Suicide Prevention Group Calls for Royal Commission
Suicide Prevention Group Calls for Royal Commission into Youth Suicide
CASPER (Community Action on Suicide Prevention Education & Research) is renewing its calls for a Royal Commission into youth suicide in New Zealand. New Zealand has the highest rate of youth suicide in the OECD, twice the rate of the US and Australia and five times the rate of the UK. More young people in New Zealand die of suicide than all medical causes combined with 10% of the deaths of our 10-14 year olds being suicides.
International research shows that New Zealand’s approach to suicide prevention actually increases rather than decreases suicide. It is unacceptable that the Prime Minister’s Chief Science Adviser’s recent report supports continuing with our current strategy despite its obvious failure to prevent suicide and evidence that it in fact causes serious harm. While the report states that it would be unwise to change our current approach, the evidence is clear that it will be fatal for a large number of children if that approach is not changed.
Suicide is not about young people who are mentally ill, it is not about bad, ignorant, abusive parents, it is not about individual schools. It is about the fact that we have created the perfect social environment in this country for suicide to flourish and for youth to choose death rather than life.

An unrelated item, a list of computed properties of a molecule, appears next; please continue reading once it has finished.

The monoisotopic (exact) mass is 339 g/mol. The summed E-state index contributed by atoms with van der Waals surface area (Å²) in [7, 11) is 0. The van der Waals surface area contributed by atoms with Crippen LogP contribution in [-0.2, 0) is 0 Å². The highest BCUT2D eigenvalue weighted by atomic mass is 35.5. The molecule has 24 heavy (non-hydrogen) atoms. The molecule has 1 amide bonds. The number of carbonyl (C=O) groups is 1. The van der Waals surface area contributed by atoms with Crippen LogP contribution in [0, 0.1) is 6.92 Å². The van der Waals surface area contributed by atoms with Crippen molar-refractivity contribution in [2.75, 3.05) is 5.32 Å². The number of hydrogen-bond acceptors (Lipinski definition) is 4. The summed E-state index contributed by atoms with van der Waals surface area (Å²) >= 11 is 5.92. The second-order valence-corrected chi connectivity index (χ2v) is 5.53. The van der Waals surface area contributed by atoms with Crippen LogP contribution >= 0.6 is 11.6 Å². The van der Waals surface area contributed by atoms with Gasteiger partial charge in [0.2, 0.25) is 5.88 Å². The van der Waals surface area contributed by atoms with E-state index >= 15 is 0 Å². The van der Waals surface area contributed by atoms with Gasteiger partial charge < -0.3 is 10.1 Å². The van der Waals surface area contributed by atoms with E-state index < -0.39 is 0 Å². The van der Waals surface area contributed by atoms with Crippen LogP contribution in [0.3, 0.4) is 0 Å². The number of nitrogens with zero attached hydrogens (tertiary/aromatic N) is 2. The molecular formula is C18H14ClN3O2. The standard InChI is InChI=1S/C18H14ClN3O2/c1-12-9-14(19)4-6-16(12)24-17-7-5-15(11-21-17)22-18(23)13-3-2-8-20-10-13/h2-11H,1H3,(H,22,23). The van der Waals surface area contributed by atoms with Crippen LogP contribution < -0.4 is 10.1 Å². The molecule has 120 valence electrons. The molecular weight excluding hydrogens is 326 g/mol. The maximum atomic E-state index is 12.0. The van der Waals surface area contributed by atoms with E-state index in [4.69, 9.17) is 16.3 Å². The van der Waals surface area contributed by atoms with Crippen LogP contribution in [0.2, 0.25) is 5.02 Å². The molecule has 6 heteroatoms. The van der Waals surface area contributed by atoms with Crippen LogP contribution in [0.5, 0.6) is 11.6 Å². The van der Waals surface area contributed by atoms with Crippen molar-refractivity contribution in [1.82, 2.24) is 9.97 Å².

Professor Gluckman’s report on youth mental health and suicide is poorly researched and does little more than perpetuate myths and stereotypes based on outdated and methodologically flawed studies. It sheds more light on the conflicts of interest of the authors, including Professor Gluckman, than it does on the reality of suicide. The involvement of the authors in commercial enterprises casts doubt on their ability to objectively review the data on this issue.
It is time an independent enquiry into suicide in New Zealand is undertaken by those whose financial fortunes and career advancement are not dependent on maintenance of current strategies. Until we stop blaming suicide victims and their families and take a long hard look at our social environment our children will continue to die unnecessary, preventable and tragic self inflicted deaths.
As parents who have lost children to suicide and who have repeatedly called for a review of current approaches, it is heartbreaking to have the lessons learned from our children’s deaths ignored and to watch other parents suffer the same agonising loss. Anything else killing so many children would be declared an epidemic and given the highest priority for urgent action. There are no good reasons to delay a comprehensive, independent review into suicide in New Zealand.